Western Asia is located directly south of Eastern Europe. The region is surrounded by seven major seas; the Aegean Sea, the Black Sea, the Caspian Sea, the Persian Gulf, the Arabian Sea, the Red Sea, and the Mediterranean Sea.
To the north, the region is delimited from Europe by the Caucasus Mountains, to the southwest, it is delimited from Africa by the Isthmus of Suez, while to the east, the region adjoins Central Asia and South Asia. The Dasht-e Kavir and Dasht-e Lut deserts in eastern Iran naturally delimit the region somewhat from Asia itself.
Western Asia is primarily arid and semi-arid, and can be subject to drought, but it also contains vast expanses of forest and fertile valleys. The region consists of grasslands, rangelands, deserts, and mountains. Water shortages are a problem in many parts of West Asia, with rapidly growing populations increasing demands for water, while salinization and pollution threaten water supplies. Major rivers, including the Tigris and Euphrates, provide sources for irrigation water to support agriculture.
There are two wind phenomena in Western Asia: the sharqi and the shamal. The sharqi (or sharki) is a wind that comes from the south and southeast. It is seasonal, lasting from April to early June, and comes again between late September and November. The winds are dry and dusty, with occasional gusts up to 80 kilometers per hour (50 miles per hour) and often kick up violent sand and dust storms that can carry sand a few thousand meters high, and can close down airports for short periods of time. These winds can last for a full day at the beginning and end of the season, and for several days during the middle of the season. The shamal is a summer northwesterly wind blowing over Iraq and the Persian Gulf states (including Saudi Arabia and Kuwait), often strong during the day, but decreasing at night. This weather effect occurs anywhere from once to several times a year.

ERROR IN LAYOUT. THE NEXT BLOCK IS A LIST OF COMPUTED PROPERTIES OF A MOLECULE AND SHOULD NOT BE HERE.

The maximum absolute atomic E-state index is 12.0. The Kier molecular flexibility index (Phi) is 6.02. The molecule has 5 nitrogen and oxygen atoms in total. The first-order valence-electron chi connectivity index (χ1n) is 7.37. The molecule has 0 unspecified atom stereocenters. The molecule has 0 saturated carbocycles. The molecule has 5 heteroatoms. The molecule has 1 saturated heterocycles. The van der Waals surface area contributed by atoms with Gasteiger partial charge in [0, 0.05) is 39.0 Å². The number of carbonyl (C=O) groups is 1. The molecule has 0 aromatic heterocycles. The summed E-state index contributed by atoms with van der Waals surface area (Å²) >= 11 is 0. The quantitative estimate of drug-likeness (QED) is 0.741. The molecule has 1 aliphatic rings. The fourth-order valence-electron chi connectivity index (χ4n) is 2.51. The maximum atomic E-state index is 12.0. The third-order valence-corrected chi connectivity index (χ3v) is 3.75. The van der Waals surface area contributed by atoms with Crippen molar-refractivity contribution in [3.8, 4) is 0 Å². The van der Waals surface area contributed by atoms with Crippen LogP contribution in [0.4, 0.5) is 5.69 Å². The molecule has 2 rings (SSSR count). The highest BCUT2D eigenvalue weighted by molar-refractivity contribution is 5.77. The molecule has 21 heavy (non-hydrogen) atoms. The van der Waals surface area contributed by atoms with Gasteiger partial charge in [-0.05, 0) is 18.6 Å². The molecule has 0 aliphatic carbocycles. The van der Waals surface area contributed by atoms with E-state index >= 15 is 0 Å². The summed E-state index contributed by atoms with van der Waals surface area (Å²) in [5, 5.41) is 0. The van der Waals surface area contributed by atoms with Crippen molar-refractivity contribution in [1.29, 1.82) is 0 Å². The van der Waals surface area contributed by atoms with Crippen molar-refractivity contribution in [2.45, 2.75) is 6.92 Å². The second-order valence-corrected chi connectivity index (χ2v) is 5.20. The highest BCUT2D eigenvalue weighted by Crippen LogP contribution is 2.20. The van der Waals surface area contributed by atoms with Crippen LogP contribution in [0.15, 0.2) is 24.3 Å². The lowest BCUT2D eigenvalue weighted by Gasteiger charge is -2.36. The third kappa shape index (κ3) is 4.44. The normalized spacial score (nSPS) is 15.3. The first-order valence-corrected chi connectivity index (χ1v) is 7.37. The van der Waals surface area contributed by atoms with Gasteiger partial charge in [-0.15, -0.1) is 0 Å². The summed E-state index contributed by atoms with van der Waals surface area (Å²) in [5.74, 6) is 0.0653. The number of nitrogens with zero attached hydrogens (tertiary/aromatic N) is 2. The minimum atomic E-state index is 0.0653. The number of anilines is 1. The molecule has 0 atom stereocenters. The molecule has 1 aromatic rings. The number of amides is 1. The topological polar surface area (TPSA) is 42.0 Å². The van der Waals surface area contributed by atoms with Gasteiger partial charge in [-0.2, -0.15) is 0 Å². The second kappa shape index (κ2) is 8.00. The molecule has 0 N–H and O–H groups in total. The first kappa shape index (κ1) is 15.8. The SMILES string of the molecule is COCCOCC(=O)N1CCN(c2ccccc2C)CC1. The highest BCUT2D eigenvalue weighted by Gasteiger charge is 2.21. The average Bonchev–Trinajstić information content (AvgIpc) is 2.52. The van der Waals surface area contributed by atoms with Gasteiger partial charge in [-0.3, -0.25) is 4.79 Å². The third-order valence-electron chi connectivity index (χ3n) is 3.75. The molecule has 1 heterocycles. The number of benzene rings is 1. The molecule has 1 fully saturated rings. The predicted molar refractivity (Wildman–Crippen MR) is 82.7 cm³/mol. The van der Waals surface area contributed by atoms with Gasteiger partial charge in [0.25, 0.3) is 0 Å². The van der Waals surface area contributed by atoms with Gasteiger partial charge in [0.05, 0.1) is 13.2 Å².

Western Asia contains large areas of mountainous terrain. The Anatolian Plateau is sandwiched between the Pontus Mountains and Taurus Mountains in Turkey. Mount Ararat in Turkey rises to 5,137 meters. The Zagros Mountains are located in Iran, in areas along its border with Iraq. The Central Plateau of Iran is divided into two drainage basins. The northern basin is Dasht-e Kavir (Great Salt Desert), and Dasht-e-Lut is the southern basin.
In Yemen, elevations exceed 3,700 meters in many areas, and highland areas extend north along the Red Sea coast and north into Lebanon. A fault-zone also exists along the Red Sea, with continental rifting creating trough-like topography with areas located well-below sea level. The Dead Sea, located on the border between the West Bank, Israel, and Jordan, is situated at 418 m (1371 ft) below sea level, making it the lowest point on the surface of the Earth.
Rub' al Khali, one of the world's largest sand deserts, spans the southern third of the Arabian Peninsula in Saudi Arabia, parts of Oman, the United Arab Emirates and Yemen. Jebel al Akhdar is a small range of mountains located in northeastern Oman, bordering the Gulf of Oman.